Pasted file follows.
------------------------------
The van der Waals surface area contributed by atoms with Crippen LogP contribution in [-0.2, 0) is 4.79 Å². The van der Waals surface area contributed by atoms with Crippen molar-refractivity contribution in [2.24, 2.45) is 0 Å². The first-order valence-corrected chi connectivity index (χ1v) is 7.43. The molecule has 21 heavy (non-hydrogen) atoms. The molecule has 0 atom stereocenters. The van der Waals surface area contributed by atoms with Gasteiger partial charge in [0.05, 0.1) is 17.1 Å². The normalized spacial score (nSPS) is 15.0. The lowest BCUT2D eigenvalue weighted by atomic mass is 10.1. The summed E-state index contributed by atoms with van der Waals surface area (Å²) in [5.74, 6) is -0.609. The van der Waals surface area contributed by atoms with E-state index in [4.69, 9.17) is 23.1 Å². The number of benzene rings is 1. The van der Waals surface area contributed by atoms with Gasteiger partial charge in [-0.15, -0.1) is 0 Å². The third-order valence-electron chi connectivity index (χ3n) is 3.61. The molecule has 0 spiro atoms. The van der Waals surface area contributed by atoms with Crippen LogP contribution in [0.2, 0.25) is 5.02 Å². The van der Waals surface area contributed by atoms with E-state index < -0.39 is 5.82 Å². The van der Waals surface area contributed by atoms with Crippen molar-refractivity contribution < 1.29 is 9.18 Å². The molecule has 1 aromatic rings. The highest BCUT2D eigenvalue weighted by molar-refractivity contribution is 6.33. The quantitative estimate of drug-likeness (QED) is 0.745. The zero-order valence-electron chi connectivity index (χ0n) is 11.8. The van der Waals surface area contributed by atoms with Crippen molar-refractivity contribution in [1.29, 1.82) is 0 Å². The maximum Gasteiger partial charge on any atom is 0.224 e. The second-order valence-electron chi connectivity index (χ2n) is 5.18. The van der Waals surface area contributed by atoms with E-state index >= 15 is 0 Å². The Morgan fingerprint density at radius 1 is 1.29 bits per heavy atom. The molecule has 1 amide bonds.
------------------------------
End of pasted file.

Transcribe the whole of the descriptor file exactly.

The van der Waals surface area contributed by atoms with Crippen LogP contribution in [-0.2, 0) is 4.79 Å². The van der Waals surface area contributed by atoms with Crippen molar-refractivity contribution in [2.24, 2.45) is 0 Å². The first-order valence-corrected chi connectivity index (χ1v) is 7.43. The molecule has 21 heavy (non-hydrogen) atoms. The molecule has 0 atom stereocenters. The van der Waals surface area contributed by atoms with Gasteiger partial charge in [0.05, 0.1) is 17.1 Å². The normalized spacial score (nSPS) is 15.0. The lowest BCUT2D eigenvalue weighted by atomic mass is 10.1. The summed E-state index contributed by atoms with van der Waals surface area (Å²) in [5.74, 6) is -0.609. The van der Waals surface area contributed by atoms with E-state index in [4.69, 9.17) is 23.1 Å². The number of benzene rings is 1. The van der Waals surface area contributed by atoms with Gasteiger partial charge in [-0.15, -0.1) is 0 Å². The third-order valence-electron chi connectivity index (χ3n) is 3.61. The molecule has 0 spiro atoms. The van der Waals surface area contributed by atoms with Crippen LogP contribution in [0.2, 0.25) is 5.02 Å². The van der Waals surface area contributed by atoms with E-state index < -0.39 is 5.82 Å². The van der Waals surface area contributed by atoms with Crippen molar-refractivity contribution < 1.29 is 9.18 Å². The molecule has 1 aromatic rings. The highest BCUT2D eigenvalue weighted by molar-refractivity contribution is 6.33. The quantitative estimate of drug-likeness (QED) is 0.745. The zero-order valence-electron chi connectivity index (χ0n) is 11.8. The van der Waals surface area contributed by atoms with Crippen molar-refractivity contribution in [1.29, 1.82) is 0 Å². The maximum Gasteiger partial charge on any atom is 0.224 e. The second-order valence-electron chi connectivity index (χ2n) is 5.18. The van der Waals surface area contributed by atoms with E-state index >= 15 is 0 Å². The Morgan fingerprint density at radius 1 is 1.29 bits per heavy atom. The molecule has 1 amide bonds.